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Wednesday, November 01, 2006

I hate election time. I don't think I'm the only one based on conversations I have with other people. It's not the whole democratic process or the responsibility of voting. I love those privilegs and do my part to take advantage of the liberties we enjoy. It's more about the "ugly" side of human nature. Even the most wonderful people turn into political pundits or biting critics of their opponents. And the truth is, it's not about voting for the right people anymore. It's more about voting for the lesser of the evils. Every candidate has a nasty trail leading to their past. Every candidate (it would seem) has been a liar, a cheater, a thief or an adulterer (this one doesn't seem to bother people as much anymore). What usually happens is that some of the best candidates for office choose not to run or run again because they don't want the shame or the embarassment that it would cause their families, their supporters and themselves. Who can blame them? Our political races are a reflection of our culture. The one with the quickest cut down is the funniest. The smartest comeback or the best retaliation wins more votes and respect than the actual qualities of the candidate. How can the good guys win (just an expression, ladies, I know there are good women candidates as well) when no one can really tell who the good guys are any more?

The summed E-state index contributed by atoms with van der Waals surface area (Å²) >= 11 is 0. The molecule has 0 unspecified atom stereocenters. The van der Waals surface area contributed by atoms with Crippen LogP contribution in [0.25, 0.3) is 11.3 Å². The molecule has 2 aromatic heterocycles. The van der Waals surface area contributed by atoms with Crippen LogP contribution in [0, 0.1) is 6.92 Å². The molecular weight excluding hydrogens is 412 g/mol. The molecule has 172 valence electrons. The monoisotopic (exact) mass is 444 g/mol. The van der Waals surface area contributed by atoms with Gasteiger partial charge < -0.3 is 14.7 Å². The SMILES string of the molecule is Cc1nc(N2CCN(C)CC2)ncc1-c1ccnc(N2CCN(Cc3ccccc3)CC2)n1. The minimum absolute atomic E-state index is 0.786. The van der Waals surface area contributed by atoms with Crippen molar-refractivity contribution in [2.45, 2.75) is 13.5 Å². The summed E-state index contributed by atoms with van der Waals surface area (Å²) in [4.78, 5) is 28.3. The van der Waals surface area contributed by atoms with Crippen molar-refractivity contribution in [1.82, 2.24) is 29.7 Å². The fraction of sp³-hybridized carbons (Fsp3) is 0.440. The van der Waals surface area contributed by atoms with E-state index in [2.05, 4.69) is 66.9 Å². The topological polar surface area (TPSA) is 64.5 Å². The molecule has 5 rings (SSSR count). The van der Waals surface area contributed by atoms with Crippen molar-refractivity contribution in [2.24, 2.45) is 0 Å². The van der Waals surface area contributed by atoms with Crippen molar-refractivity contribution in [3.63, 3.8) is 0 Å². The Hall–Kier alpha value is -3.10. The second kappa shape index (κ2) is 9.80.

Which brings me back to thoughts of faith. Is the church any different? Is it any wonder that some of the best leaders have cowered from using their gifts because they are afraid that some self-appointed critic will tear apart their character? Worse yet, how about those who want to follow after Christ but are afraid that submission to Him would cause others to question their intentions or to bring up their past? The Bible says that Satan is the "accuser of the brothers" (Revelation 12:10). It is his nature that causes us to want to hurt, to condemn, to convict and to judge each other. Isn't it refreshing when we find a church where people are free to admit their failures and to find strength to follow Christ? That's what doing life together is all about. It's not our place to condemn or judge the eternal destiny of others. Our job is to surround each other with the encouragement it takes to run the race in spite of the failures that plague all of us. Let us commit to follow after Christ, together, enabling each other to untangle from sin and run more freely. "How can I help you" should be a mantra for every believer? Funny thought. What do you think it would do for our political races if every candidate humbled himself and asked that very question? After all, they are "public servants?"

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